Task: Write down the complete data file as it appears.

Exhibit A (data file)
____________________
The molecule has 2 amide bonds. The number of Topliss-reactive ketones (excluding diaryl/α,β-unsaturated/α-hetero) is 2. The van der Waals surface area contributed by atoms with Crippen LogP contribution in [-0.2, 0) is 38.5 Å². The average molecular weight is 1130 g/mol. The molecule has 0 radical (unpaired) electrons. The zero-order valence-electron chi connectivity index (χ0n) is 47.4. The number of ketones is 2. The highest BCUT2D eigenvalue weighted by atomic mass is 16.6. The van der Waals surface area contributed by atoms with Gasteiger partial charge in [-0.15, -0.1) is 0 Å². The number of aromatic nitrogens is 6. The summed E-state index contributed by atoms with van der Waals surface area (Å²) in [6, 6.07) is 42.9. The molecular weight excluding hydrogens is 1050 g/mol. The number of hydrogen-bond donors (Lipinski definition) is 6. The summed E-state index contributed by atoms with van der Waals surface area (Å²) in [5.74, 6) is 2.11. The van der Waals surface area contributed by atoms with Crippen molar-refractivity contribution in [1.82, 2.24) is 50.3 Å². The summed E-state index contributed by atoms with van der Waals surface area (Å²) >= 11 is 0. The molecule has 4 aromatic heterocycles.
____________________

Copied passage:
The molecule has 2 amide bonds. The number of Topliss-reactive ketones (excluding diaryl/α,β-unsaturated/α-hetero) is 2. The van der Waals surface area contributed by atoms with Crippen LogP contribution in [-0.2, 0) is 38.5 Å². The average molecular weight is 1130 g/mol. The molecule has 0 radical (unpaired) electrons. The zero-order valence-electron chi connectivity index (χ0n) is 47.4. The number of ketones is 2. The highest BCUT2D eigenvalue weighted by atomic mass is 16.6. The van der Waals surface area contributed by atoms with Gasteiger partial charge in [-0.15, -0.1) is 0 Å². The number of aromatic nitrogens is 6. The summed E-state index contributed by atoms with van der Waals surface area (Å²) in [6, 6.07) is 42.9. The molecular weight excluding hydrogens is 1050 g/mol. The number of hydrogen-bond donors (Lipinski definition) is 6. The summed E-state index contributed by atoms with van der Waals surface area (Å²) in [5.74, 6) is 2.11. The van der Waals surface area contributed by atoms with Crippen molar-refractivity contribution in [1.82, 2.24) is 50.3 Å². The summed E-state index contributed by atoms with van der Waals surface area (Å²) >= 11 is 0. The molecule has 4 aromatic heterocycles.